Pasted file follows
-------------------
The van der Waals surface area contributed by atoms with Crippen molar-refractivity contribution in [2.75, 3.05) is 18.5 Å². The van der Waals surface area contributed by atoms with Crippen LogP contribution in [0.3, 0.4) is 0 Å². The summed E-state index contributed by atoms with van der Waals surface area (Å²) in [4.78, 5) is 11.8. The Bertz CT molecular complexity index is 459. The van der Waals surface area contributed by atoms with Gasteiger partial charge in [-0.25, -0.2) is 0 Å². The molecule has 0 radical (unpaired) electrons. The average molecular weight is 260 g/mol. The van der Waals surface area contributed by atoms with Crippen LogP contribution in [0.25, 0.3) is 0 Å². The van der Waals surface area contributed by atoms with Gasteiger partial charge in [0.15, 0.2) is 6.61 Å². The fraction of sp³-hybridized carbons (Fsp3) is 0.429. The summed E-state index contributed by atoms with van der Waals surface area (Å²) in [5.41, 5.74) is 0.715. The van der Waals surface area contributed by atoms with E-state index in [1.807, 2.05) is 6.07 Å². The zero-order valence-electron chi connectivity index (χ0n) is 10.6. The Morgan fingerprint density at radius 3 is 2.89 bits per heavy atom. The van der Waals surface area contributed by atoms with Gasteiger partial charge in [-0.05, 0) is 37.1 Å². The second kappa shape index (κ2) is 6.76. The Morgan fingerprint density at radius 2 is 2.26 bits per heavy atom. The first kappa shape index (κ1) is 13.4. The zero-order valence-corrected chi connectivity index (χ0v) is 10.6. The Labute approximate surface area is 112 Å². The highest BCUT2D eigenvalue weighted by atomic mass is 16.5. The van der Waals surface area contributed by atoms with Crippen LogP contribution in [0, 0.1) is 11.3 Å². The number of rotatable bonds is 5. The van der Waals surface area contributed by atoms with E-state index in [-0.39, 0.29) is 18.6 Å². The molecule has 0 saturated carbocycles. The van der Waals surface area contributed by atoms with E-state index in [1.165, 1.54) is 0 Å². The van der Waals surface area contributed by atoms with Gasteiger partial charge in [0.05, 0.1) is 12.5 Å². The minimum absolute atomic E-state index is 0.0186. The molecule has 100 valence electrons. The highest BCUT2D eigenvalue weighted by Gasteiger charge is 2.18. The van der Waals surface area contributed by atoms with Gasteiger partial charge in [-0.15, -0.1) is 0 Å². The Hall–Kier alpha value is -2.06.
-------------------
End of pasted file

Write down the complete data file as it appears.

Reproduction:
The van der Waals surface area contributed by atoms with Crippen molar-refractivity contribution in [2.75, 3.05) is 18.5 Å². The van der Waals surface area contributed by atoms with Crippen LogP contribution in [0.3, 0.4) is 0 Å². The summed E-state index contributed by atoms with van der Waals surface area (Å²) in [4.78, 5) is 11.8. The Bertz CT molecular complexity index is 459. The van der Waals surface area contributed by atoms with Gasteiger partial charge in [-0.25, -0.2) is 0 Å². The molecule has 0 radical (unpaired) electrons. The average molecular weight is 260 g/mol. The van der Waals surface area contributed by atoms with Crippen LogP contribution in [0.25, 0.3) is 0 Å². The van der Waals surface area contributed by atoms with Gasteiger partial charge in [0.15, 0.2) is 6.61 Å². The fraction of sp³-hybridized carbons (Fsp3) is 0.429. The summed E-state index contributed by atoms with van der Waals surface area (Å²) in [5.41, 5.74) is 0.715. The van der Waals surface area contributed by atoms with E-state index in [1.807, 2.05) is 6.07 Å². The zero-order valence-electron chi connectivity index (χ0n) is 10.6. The Morgan fingerprint density at radius 3 is 2.89 bits per heavy atom. The van der Waals surface area contributed by atoms with Gasteiger partial charge in [-0.05, 0) is 37.1 Å². The second kappa shape index (κ2) is 6.76. The Morgan fingerprint density at radius 2 is 2.26 bits per heavy atom. The first kappa shape index (κ1) is 13.4. The zero-order valence-corrected chi connectivity index (χ0v) is 10.6. The Labute approximate surface area is 112 Å². The highest BCUT2D eigenvalue weighted by atomic mass is 16.5. The van der Waals surface area contributed by atoms with Crippen LogP contribution in [0, 0.1) is 11.3 Å². The number of rotatable bonds is 5. The van der Waals surface area contributed by atoms with E-state index in [-0.39, 0.29) is 18.6 Å². The molecule has 0 saturated carbocycles. The van der Waals surface area contributed by atoms with E-state index in [1.165, 1.54) is 0 Å². The van der Waals surface area contributed by atoms with Gasteiger partial charge in [0.05, 0.1) is 12.5 Å². The minimum absolute atomic E-state index is 0.0186. The molecule has 100 valence electrons. The highest BCUT2D eigenvalue weighted by Gasteiger charge is 2.18. The van der Waals surface area contributed by atoms with Gasteiger partial charge in [-0.15, -0.1) is 0 Å². The Hall–Kier alpha value is -2.06.